The bit no one sees 

4 Jun 2024

Short projects pack just as much of a punch as longer projects because they are all equally purposeful.  

In May, we tasked 100 top financial professionals from Deloitte UK to build a series of playground equipment including a train and planters, for children in Tower Hamlets, London, all from a hotel event space 20-minutes away in St Paul’s, in two hours.

The only thing is that for us, short projects mean we have a bit more on our plate! The logistics before and after this project were “harder than ever”, as our Project Manager Colin Robinson, explains… 

Day one 

We were slap bang in the middle of London and had a 20-minute time limit in the loading bay, alongside other vehicles, to unload a 7.5-tonne truck full of all the materials and tools. Then, we had to get it all up two different lifts, and a corridor in between, to the conference room.  

In order to be able to deliver a project in such a short time frame, we had to do a lot more behind the scenes beforehand; we precut all the wood, for 21 different builds, and then loaded it all up, IKEA style, onto the lorry. 

Five of us all met up at 12pm at the school (who made us the most fantastic Asian-inspired lunch) and afterwards we had a 3.5-hour window to rip out all the old planters to make room for the new equipment, and then get back to the venue for 6.30pm.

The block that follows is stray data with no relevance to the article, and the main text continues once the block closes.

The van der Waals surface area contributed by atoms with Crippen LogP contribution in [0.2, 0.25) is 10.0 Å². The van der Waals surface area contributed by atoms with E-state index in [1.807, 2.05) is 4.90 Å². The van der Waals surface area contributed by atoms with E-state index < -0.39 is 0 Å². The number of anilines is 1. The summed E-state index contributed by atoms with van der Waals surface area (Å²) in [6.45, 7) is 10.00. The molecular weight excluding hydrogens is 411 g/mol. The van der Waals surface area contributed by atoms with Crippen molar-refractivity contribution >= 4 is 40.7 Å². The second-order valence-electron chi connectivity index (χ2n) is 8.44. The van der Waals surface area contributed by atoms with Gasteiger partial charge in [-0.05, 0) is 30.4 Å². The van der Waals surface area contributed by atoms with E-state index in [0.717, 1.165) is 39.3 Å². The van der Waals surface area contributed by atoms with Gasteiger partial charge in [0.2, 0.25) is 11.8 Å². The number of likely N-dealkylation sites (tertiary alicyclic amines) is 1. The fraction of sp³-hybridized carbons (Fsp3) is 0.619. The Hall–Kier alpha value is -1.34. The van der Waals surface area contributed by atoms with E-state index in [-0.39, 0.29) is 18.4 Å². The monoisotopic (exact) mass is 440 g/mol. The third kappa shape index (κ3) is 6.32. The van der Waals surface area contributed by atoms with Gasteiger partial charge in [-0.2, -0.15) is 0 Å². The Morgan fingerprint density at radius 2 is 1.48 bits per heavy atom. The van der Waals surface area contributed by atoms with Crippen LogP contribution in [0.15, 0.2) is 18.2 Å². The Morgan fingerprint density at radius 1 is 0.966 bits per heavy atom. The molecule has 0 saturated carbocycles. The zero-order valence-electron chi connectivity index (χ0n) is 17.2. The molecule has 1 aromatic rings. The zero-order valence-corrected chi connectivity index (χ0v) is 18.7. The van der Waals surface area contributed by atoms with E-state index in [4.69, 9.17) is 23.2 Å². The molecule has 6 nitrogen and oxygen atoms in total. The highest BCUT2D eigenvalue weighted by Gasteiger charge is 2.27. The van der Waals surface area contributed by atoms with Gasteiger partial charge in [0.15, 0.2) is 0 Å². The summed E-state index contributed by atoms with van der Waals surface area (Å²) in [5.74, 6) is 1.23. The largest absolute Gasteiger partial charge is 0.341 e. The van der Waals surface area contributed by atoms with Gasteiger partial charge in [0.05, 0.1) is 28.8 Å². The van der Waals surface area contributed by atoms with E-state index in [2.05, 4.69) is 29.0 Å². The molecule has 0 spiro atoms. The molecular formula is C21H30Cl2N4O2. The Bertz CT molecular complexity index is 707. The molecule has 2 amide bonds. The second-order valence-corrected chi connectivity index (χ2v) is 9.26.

It was manic. 

The hotel staff had never seen so much stuff in their foyer before. And the event space had never seen anything like this before. 

Day two 

The next day the project started at 1pm. Getting 100 people, most of whom had never used tools before, to build 21 different structures, was the easiest bit of the whole project! 

But although we did a lot of prep, what they had to do was no mean feat. And if they didn’t roll up their sleeves and get on with it the way they did, there was no way they would have finished. It was a tough ask. They were really engaged. 

You can imagine the noise. It was carnage. 

Then, we laid out everything as it would be positioned in the playground before getting it all down in two lifts, load it into a truck, transport it to the school and then unload it all and put in place.  

We finished by about 9pm. 

Day three 

We still had all the old planters to remove, and there was so much soil we had to get a digger in. We had to get out by 1.30pm so the guys could get out of London and head back to Devon, as it was the Friday before the bank holiday weekend. 

I have never seen so much gear moved in such a short space of time on a project. It was amazing what they did. We filled two 20ft skips with around 40-tonnes of stuff. 

The garden will mean everything to the children. The planters will be used by the school to teach the children how to grow, harvest and cook vegetables, and there’s a sensory element to the garden too. 

Being outside is really calming for the children, many of whom don’t have any outside space at home.  


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